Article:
|Get to know the man and the professional: A personal essay|
By Dr. Charles P. Bird
There are two personal characteristics and commitments that are central to who I am and how I approach my work.
First, in the language of strengths-based leadership, I am a learner and connector. I’ve often expressed this by saying that I am a “collector of experiences.” I love to learn new things, to wrestle with new ideas, and to find connections between those ideas that can help me understand and make positive use of the information.
Second, I am a teacher. Whether in a classroom, in a workshop for administrators, working as a consultant, coaching/mentoring individuals, writing an article or essay, or delivering an after-dinner speech, for me it is about encouraging insight and understanding. Thinking of myself as a teacher, at my core, definitely drives my choices of professional activities.
My professional career, of course, has been in higher education, although I have done some consulting and many management development programs for business. As a full-time faculty member for 12 years, I engaged in teaching and research that was mainstream, for its time.
Originally educated as a laboratory researcher in human memory, in the early 1980s I made a transition to focus on social and organizational behavior. It was this change in interest that led me to accept my first opportunity to work in administration.To me, administrative work has essentially been a daily laboratory experience in my areas of academic interest. Again—it has been about learning, connecting, and teaching.
As an administrator, I discovered a form of competitiveness I’m not sure I recognized, previously. I am very “growth oriented,” and drawn to situations where I feel my own hard work and experience can help create an advantage for whatever entity I am serving. In each position I’ve held (associate dean, dean, vice president, vice provost) my areas of responsibility have experienced significant growth in programs, enrollment, and net revenue.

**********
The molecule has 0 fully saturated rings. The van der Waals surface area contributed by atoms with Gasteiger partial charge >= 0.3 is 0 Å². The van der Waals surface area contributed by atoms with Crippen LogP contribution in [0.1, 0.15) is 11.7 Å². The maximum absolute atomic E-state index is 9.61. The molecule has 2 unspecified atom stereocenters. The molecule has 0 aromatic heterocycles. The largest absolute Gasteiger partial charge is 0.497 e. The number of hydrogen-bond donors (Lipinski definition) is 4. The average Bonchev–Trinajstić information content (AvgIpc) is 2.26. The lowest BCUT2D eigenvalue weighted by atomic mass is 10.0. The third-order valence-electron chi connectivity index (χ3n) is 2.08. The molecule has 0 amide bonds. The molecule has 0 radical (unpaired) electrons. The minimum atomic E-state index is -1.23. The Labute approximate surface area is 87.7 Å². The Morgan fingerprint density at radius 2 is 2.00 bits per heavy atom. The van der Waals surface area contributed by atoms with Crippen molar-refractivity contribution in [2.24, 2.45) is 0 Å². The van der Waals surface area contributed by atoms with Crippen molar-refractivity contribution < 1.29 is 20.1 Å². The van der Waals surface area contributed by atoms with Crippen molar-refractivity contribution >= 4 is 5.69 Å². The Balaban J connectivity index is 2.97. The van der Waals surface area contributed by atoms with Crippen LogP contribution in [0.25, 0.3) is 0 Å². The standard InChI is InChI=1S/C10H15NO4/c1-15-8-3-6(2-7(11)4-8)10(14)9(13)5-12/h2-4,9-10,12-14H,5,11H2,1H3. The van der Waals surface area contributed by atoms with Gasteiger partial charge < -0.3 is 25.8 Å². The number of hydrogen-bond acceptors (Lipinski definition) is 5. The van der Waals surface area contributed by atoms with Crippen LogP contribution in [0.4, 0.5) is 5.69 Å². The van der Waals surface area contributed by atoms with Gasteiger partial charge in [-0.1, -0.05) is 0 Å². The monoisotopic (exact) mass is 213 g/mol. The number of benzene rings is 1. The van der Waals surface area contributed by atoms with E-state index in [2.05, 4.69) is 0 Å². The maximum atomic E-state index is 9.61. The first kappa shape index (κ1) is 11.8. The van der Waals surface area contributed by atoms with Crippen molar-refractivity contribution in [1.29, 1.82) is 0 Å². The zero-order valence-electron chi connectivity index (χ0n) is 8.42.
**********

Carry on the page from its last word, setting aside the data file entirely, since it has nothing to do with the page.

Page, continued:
At a deeper level, however, my commitment has been to expand access and opportunity for those who might otherwise not be able to achieve their educational goals. I don’t know that I fully appreciated my own commitment to this particular area of higher education, until I became a vice president, but it definitely has been a theme.
Moreover, in all of my roles, a key element has been what I now call “engaged partnership.” In fact, bringing a strong, consistent focus on mission (access and outreach) through engaged partnerships has been the common element in my work.
At a still more personal level, I believe I am a strong strategic thinker, but I’m drawn much more toward the creativity in design approaches to innovation, that encourage high performance teams, working to individual and collective strengths, and moving quickly/nimbly. I find the more traditional strategic planning approach, which tends to emphasize incremental or evolutionary change, too limiting for today’s environment.
In recent years, I’ve also been drawn toward the ideas that underlie positive psychology: Strengths-based leadership teams, building and expanding capacity (rather than focusing on deficits or “solving problems”), and releasing the energy and creativity in organizations. I find this orientation yields a sense of confidence and empowerment in people, allowing them to take risks or cope with stress better than would otherwise be the case.
These are challenging times in higher education. Demographics, technology, and the interests of adult learners have combined to create a disruptive environment. New providers and new delivery methods have changed the competitive landscape in ways that many established institutions struggle to understand. I am committed now to working with institutions and leaders who are prepared to engage in creative design approaches that support the type of strategic change that will be necessary in order to thrive in the future.
Over a 35-year career, I have gained direct experience in leading strategic change processes, building programs, helping to develop marketing strategies, and creating financial/budget management tactics that yield significant growth in enrollment. My experience places me at the intersection of programs for adult learners, distance learning opportunities, and the dynamic role of regional or branch campuses.
As a leader, motivator, strategist, and coach, with academic expertise in social and organizational behavior, I can contribute to the development of creative approaches that will energize institutions and point the way toward successfully competing in today’s environment.